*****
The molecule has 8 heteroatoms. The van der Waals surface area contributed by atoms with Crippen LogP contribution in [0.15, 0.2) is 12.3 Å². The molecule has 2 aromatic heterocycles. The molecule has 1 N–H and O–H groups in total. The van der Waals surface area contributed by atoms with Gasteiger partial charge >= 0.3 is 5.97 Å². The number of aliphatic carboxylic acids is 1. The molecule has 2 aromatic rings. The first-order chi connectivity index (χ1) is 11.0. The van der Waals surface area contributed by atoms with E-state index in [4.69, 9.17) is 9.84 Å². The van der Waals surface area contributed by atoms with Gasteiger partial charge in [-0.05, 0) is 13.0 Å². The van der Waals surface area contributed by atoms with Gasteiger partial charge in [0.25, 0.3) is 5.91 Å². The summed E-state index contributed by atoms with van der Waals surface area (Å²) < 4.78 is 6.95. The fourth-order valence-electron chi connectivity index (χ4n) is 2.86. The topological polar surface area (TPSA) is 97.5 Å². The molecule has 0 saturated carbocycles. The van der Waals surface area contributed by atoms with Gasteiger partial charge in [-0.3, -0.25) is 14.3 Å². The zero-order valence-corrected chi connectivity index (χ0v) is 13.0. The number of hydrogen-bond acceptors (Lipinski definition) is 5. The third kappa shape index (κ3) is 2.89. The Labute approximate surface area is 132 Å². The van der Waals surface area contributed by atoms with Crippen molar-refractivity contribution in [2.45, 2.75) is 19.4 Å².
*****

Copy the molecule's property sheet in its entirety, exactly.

The molecule has 8 heteroatoms. The van der Waals surface area contributed by atoms with Crippen LogP contribution in [0.15, 0.2) is 12.3 Å². The molecule has 2 aromatic heterocycles. The molecule has 1 N–H and O–H groups in total. The van der Waals surface area contributed by atoms with Gasteiger partial charge >= 0.3 is 5.97 Å². The number of aliphatic carboxylic acids is 1. The molecule has 2 aromatic rings. The first-order chi connectivity index (χ1) is 11.0. The van der Waals surface area contributed by atoms with E-state index in [4.69, 9.17) is 9.84 Å². The van der Waals surface area contributed by atoms with Gasteiger partial charge in [-0.05, 0) is 13.0 Å². The van der Waals surface area contributed by atoms with Gasteiger partial charge in [0.25, 0.3) is 5.91 Å². The summed E-state index contributed by atoms with van der Waals surface area (Å²) < 4.78 is 6.95. The fourth-order valence-electron chi connectivity index (χ4n) is 2.86. The topological polar surface area (TPSA) is 97.5 Å². The molecule has 0 saturated carbocycles. The van der Waals surface area contributed by atoms with Gasteiger partial charge in [-0.3, -0.25) is 14.3 Å². The zero-order valence-corrected chi connectivity index (χ0v) is 13.0. The number of hydrogen-bond acceptors (Lipinski definition) is 5. The third kappa shape index (κ3) is 2.89. The Labute approximate surface area is 132 Å². The van der Waals surface area contributed by atoms with Crippen molar-refractivity contribution in [2.45, 2.75) is 19.4 Å².